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Re: Should pthread_kill be marked __THROW?
- From: Roland McGrath <roland at hack dot frob dot com>
- To: Florian Weimer <fweimer at redhat dot com>
- Cc: "Carlos O'Donell" <carlos at redhat dot com>, GNU C Library <libc-alpha at sourceware dot org>
- Date: Mon, 4 Apr 2016 14:32:56 -0700 (PDT)
- Subject: Re: Should pthread_kill be marked __THROW?
- Authentication-results: sourceware.org; auth=none
- References: <56E70876 dot 7070109 at redhat dot com> <20160318223555 dot 091B72C3C60 at topped-with-meat dot com> <56ED6263 dot 7060406 at redhat dot com>
> pthread_kill is specified as calling the signal handler synchronously if
> it used to send a signal to the current thread.
Also true of kill, sigqueue, and raise.
> With FUSE, even functions such as fstat can result into a callback from
> the kernel to the current process,
The issue only arises if it's a callback defined in the same translation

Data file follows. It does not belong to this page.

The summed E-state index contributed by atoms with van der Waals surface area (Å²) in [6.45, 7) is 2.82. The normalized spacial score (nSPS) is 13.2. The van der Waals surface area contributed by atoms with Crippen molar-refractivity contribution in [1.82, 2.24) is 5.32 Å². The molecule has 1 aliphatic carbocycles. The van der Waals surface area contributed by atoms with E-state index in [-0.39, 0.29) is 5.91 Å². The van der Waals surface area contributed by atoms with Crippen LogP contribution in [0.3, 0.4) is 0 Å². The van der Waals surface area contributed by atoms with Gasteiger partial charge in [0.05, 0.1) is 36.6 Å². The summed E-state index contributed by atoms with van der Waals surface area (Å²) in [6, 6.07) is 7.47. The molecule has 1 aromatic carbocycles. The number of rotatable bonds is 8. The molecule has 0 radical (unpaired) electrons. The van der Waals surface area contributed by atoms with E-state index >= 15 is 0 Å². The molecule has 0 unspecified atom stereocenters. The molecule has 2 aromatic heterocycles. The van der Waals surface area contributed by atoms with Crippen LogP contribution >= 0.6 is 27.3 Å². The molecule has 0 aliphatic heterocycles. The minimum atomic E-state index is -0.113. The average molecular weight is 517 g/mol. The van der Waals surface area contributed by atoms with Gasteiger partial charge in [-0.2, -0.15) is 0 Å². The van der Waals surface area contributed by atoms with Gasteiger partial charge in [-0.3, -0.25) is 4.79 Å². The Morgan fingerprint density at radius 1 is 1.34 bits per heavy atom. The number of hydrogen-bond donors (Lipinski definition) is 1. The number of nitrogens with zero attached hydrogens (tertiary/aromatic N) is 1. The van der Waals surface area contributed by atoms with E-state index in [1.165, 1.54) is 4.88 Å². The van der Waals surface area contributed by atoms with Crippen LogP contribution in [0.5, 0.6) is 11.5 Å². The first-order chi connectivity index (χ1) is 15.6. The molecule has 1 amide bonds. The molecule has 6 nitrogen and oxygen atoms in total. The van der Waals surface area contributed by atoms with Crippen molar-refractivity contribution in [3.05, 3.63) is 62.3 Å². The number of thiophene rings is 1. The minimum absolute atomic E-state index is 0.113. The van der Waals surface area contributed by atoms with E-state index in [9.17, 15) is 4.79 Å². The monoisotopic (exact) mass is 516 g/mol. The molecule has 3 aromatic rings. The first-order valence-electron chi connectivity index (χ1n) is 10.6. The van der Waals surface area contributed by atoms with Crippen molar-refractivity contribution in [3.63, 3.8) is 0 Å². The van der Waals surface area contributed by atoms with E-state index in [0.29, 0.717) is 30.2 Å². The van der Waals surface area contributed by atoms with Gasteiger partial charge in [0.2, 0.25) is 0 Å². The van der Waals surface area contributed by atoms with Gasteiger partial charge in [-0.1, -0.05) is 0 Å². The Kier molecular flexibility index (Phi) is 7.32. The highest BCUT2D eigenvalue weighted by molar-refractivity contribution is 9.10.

unit as the call (to fstat or whatever), according to the GCC manual.
In the general case, a FUSE callback could indeed be in the same TU in
the same process as the call. But let's be precise in what we're saying.
> I think the decision to mark all __THROW functions as leaf functions was
> a mistake. Leaf functions are an exception, even among __TRHOW functions.
I'm not sure I believe that. Can you elaborate?
The meaning of "leaf" relevant here is the one documented by GCC for
__attribute__ ((leaf)), which is a definition that covers many more
situations than does the common parlance of "leaf function" (a function
that does not call other functions).
Can you give an example of a function that it's safe to mark with
throw () but it's not safe to mark with __attribute__ ((leaf))?
>From what I can see off hand, the mistake was to mark so many things
with __THROW. Making __THROW imply __attribute__ ((leaf)) was probably OK.